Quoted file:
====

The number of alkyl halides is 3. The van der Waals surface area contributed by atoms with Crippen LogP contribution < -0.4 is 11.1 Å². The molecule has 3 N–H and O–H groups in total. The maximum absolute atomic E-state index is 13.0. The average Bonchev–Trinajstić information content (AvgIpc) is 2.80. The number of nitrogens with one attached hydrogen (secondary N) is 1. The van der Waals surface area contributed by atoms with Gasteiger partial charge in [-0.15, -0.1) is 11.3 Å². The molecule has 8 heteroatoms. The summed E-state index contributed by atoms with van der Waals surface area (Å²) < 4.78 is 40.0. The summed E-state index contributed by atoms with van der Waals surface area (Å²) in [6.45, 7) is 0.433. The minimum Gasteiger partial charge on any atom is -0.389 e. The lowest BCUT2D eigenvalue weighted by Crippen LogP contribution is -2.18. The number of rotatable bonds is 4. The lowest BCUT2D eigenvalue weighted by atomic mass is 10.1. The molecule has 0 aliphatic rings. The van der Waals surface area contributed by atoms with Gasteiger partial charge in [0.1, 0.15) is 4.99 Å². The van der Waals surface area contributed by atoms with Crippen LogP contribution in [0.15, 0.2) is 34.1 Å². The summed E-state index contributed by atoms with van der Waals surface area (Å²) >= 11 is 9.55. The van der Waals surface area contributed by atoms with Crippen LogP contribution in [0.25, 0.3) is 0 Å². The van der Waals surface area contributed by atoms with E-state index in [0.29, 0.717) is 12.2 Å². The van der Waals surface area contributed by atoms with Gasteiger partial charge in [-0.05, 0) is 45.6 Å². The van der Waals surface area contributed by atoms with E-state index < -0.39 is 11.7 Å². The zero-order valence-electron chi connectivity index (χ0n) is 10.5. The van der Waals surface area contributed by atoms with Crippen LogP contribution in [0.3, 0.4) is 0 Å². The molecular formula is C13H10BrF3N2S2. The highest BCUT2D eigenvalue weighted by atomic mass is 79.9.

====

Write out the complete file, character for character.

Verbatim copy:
The number of alkyl halides is 3. The van der Waals surface area contributed by atoms with Crippen LogP contribution < -0.4 is 11.1 Å². The molecule has 3 N–H and O–H groups in total. The maximum absolute atomic E-state index is 13.0. The average Bonchev–Trinajstić information content (AvgIpc) is 2.80. The number of nitrogens with one attached hydrogen (secondary N) is 1. The van der Waals surface area contributed by atoms with Gasteiger partial charge in [-0.15, -0.1) is 11.3 Å². The molecule has 8 heteroatoms. The summed E-state index contributed by atoms with van der Waals surface area (Å²) < 4.78 is 40.0. The summed E-state index contributed by atoms with van der Waals surface area (Å²) in [6.45, 7) is 0.433. The minimum Gasteiger partial charge on any atom is -0.389 e. The lowest BCUT2D eigenvalue weighted by Crippen LogP contribution is -2.18. The number of rotatable bonds is 4. The lowest BCUT2D eigenvalue weighted by atomic mass is 10.1. The molecule has 0 aliphatic rings. The van der Waals surface area contributed by atoms with Gasteiger partial charge in [0.1, 0.15) is 4.99 Å². The van der Waals surface area contributed by atoms with Crippen LogP contribution in [0.15, 0.2) is 34.1 Å². The summed E-state index contributed by atoms with van der Waals surface area (Å²) >= 11 is 9.55. The van der Waals surface area contributed by atoms with Crippen LogP contribution in [0.25, 0.3) is 0 Å². The van der Waals surface area contributed by atoms with E-state index in [0.29, 0.717) is 12.2 Å². The van der Waals surface area contributed by atoms with Gasteiger partial charge in [-0.05, 0) is 45.6 Å². The van der Waals surface area contributed by atoms with E-state index < -0.39 is 11.7 Å². The zero-order valence-electron chi connectivity index (χ0n) is 10.5. The van der Waals surface area contributed by atoms with Crippen LogP contribution in [0.3, 0.4) is 0 Å². The molecular formula is C13H10BrF3N2S2. The highest BCUT2D eigenvalue weighted by atomic mass is 79.9.